Strausbaugh"s 2013 book The Village: 400 Years of Beats and Bohemians, Radicals and Rogues, a History of Greenwich Village (Ecco) () explains the tumultuous events that made New York"s Greenwich Village the cultural engine of America. The book is described by Kurt Anderson as "the definitive history of America"s bohemian wellspring and prototypical modern neighborhood with all the verve and fun and rigor it deserves." Strausbaugh"s books have examined the history of recreational drug use (The Drug User: Documents 1840-1960, co-edited with Donald Blaise, with an introduction by William South Burroughs, 1990), the intersection of politics and popular culture in the White House (Alone With the President, 1992), the priesthood that spreads the gospel of Elvisism (East: Reflections on the Birth of the Elvis Faith, 1995) and Rock and Roll"s infidelity to the youth culture that created it (Rock "Til You Drop: The Decline From Rebellion to Nostalgia, 2001), which was declared “the definitive word on the senescent Rolling Stones” by The New York Times. Strausbaugh"s controversial 2006 book, Black Like You: Blackface, Whiteface, Insult & Imitation in American Popular Culture, explored race relations in popular culture, including the pervasive and long-lasting impact of blackface performance in rock and roll, hip-hop, advertising, “gangsta-lit” and contemporary Hollywood film-making.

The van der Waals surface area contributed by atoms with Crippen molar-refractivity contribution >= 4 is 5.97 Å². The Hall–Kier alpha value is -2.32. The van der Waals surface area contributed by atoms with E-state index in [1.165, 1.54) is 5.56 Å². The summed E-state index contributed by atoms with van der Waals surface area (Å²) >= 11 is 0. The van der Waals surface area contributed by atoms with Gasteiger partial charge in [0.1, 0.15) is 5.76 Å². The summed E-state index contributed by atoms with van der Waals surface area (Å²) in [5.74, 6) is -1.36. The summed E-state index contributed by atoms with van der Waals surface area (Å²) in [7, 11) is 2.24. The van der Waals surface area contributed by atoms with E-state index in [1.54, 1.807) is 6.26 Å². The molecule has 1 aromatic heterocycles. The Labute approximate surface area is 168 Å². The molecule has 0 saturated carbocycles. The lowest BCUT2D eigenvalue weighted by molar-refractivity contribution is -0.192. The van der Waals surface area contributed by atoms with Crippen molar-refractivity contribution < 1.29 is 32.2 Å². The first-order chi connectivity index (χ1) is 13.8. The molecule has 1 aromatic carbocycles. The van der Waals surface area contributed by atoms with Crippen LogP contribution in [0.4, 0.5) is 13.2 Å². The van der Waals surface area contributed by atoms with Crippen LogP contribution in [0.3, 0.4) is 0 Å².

His book Sissy Nation: How America Became a Culture of Wimps & Stoopits was published by Virgin United States of America in 2008.
"Straw: Finding My Way," which Strausbaugh collaboratively wrote with Darryl Strawberry, was published on April 28, 2009, by Ecco, a division of HarperCollins publishing. Strausbaugh is a regular contributor to the New York Times, The Washington Post, and Cabinet magazine.
He established the paper as an independent thinking and often irreverent voice, which directly competed with the city"s more traditionally liberal downtown paper, The Village Voice.